Jill: Being almost 35 years old, I’ve been forced to make peace with my ADHD. In the working world I felt like I could never make it, no matter how hard I tried. When I discovered the film/TV industry and entertainment production, I realized that I could use my rapid fire brain for something productive. Being able to (and needing to) do something different every 10 seconds was suddenly an asset.

Christa Marie: I would say I’m mostly frustrated with my ADHD. Between RSD impacting relationships, executive dysfunction preventing me from doing things I need to get done and random bursts of hyperactivity at the most inconvenient moments — I find it really frustrating because it interferes with how I wish I could live my life. I often find myself wishing my brain could just be “normal” and work the way everyone else does.

I went from hating my ADHD and seeing it as a roadblock, to better understanding it from my own perspective.

4. Overall, do you believe that ADHD is a blessing or a curse ?

Erica: I see it as a superpower, when it cooperates with me. I’m able to delve much deeper into topics of interest for me, juggle many tasks at one time (who said multitasking isn’t real?) and I know that I am fast at everything that I do. It can get in the way of stuff (because I put things off, lose momentum or sometimes bigger tasks take a long time) but when it’s managed properly, it’s very effective.

Brian: I certainly would not say ADHD is a blessing for me because of how severely the cognitive impairments impact my daily life, but I wouldn’t go so far to say it’s a curse either. ADHD is a very complex neurodivergence, so even with the challenges I face managing symptoms, the camaraderie I’ve found with other people with ADHD has been comforting for me as I manage all of my mental illnesses.

Jill: It’s definitely something in between. ADHD can be an advantage, but only in small specific settings. In the general world it’s a curse, but if you find that little spot in life where you just click with the place and the people and the work, it isn’t quite a blessing, but it can be an advantage. At the end of the day, my ADHD “quirks” make me the person I am — and quirky awkwardness just makes me unique!

Christa Marie: Honestly, as much as it frustrates me, I wouldn’t go so far as to call it a curse, although I most certainly wouldn’t call it a blessing. I’d say it’s somewhere in between. It’s still a core part of who I am, and I don’t know that I’d truly change it if I had the chance.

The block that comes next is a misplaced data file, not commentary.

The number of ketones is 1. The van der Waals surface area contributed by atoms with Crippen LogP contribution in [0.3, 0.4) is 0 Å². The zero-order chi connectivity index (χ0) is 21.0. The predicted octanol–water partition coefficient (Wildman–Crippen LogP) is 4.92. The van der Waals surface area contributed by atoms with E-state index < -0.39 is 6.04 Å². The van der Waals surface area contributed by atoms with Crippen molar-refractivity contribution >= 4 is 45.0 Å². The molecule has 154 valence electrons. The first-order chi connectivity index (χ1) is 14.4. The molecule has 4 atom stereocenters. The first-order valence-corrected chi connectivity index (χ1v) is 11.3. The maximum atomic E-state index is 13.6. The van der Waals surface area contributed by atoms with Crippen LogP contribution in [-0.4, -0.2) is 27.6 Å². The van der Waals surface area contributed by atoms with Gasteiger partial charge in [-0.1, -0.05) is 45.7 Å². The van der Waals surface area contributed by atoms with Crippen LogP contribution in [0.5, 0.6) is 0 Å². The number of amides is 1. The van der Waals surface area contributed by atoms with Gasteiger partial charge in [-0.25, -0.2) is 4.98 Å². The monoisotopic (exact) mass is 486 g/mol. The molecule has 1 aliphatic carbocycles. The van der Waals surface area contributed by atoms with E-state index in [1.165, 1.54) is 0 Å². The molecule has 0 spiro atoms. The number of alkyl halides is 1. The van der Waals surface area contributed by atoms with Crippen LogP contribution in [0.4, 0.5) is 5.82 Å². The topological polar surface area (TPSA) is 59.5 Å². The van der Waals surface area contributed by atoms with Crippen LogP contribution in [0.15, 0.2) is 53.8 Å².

I see it as a superpower, when it cooperates with me.

  1. In one sentence, what advice would you give to someone with a similar relationship with their ADHD?

Erica: Whether you’re ‘officially’ or ‘self’ diagnosed – you are valid.

Brian: Don’t think your relationship with ADHD has to be “good” or “bad,” you’re allowed to have a “complicated” relationship with it.

Jill: It’s ok to feel uncertain about your relationship with ADHD, because every minute of the day brings something different and it may or may not be something your ADHD plays nicely with.

Christa Marie: Give yourself permission to work with the way your brain works; don’t try to shove yourself into the box of neurotypicality when that isn’t who you are.

Give yourself permission to work with the way your brain works; don’t try to shove yourself into the box of neurotypicality when that isn’t who you are.

What are your thoughts on the matter? We’d love to hear them! Comment below or post your thoughts in The Neurodivergent Crowd.

 

Connect with Erica Chau:

Read her Mighty stories

Follow her on Instagram

Connect with Jill Alexandra:

Read her Mighty stories 

Follow her on Twitter

Connect with Brian Fu:

Read his Mighty stories

Connect with Christa Marie:

Read her Mighty stories

Follower her on Twitter

Photo by Uday Mittal on Unsplash